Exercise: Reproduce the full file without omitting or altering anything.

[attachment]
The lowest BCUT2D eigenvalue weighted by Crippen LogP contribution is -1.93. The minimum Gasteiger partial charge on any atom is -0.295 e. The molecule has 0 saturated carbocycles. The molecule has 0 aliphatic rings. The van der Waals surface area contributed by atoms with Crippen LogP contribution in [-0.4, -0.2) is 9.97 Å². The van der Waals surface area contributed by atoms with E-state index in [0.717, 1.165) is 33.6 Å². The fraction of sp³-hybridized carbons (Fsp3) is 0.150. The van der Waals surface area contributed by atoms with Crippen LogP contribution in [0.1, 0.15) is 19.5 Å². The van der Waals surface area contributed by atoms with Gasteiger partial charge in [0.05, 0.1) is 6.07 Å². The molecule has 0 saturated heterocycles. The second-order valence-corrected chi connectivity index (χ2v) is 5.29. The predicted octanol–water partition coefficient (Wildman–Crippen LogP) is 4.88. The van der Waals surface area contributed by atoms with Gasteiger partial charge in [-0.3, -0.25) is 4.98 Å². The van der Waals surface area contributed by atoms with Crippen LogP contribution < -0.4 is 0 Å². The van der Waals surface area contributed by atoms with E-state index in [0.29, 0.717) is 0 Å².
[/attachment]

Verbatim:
The lowest BCUT2D eigenvalue weighted by Crippen LogP contribution is -1.93. The minimum Gasteiger partial charge on any atom is -0.295 e. The molecule has 0 saturated carbocycles. The molecule has 0 aliphatic rings. The van der Waals surface area contributed by atoms with Crippen LogP contribution in [-0.4, -0.2) is 9.97 Å². The van der Waals surface area contributed by atoms with E-state index in [0.717, 1.165) is 33.6 Å². The fraction of sp³-hybridized carbons (Fsp3) is 0.150. The van der Waals surface area contributed by atoms with Crippen LogP contribution in [0.1, 0.15) is 19.5 Å². The van der Waals surface area contributed by atoms with Gasteiger partial charge in [0.05, 0.1) is 6.07 Å². The molecule has 0 saturated heterocycles. The second-order valence-corrected chi connectivity index (χ2v) is 5.29. The predicted octanol–water partition coefficient (Wildman–Crippen LogP) is 4.88. The van der Waals surface area contributed by atoms with Gasteiger partial charge in [-0.3, -0.25) is 4.98 Å². The van der Waals surface area contributed by atoms with Crippen LogP contribution < -0.4 is 0 Å². The van der Waals surface area contributed by atoms with E-state index in [0.29, 0.717) is 0 Å².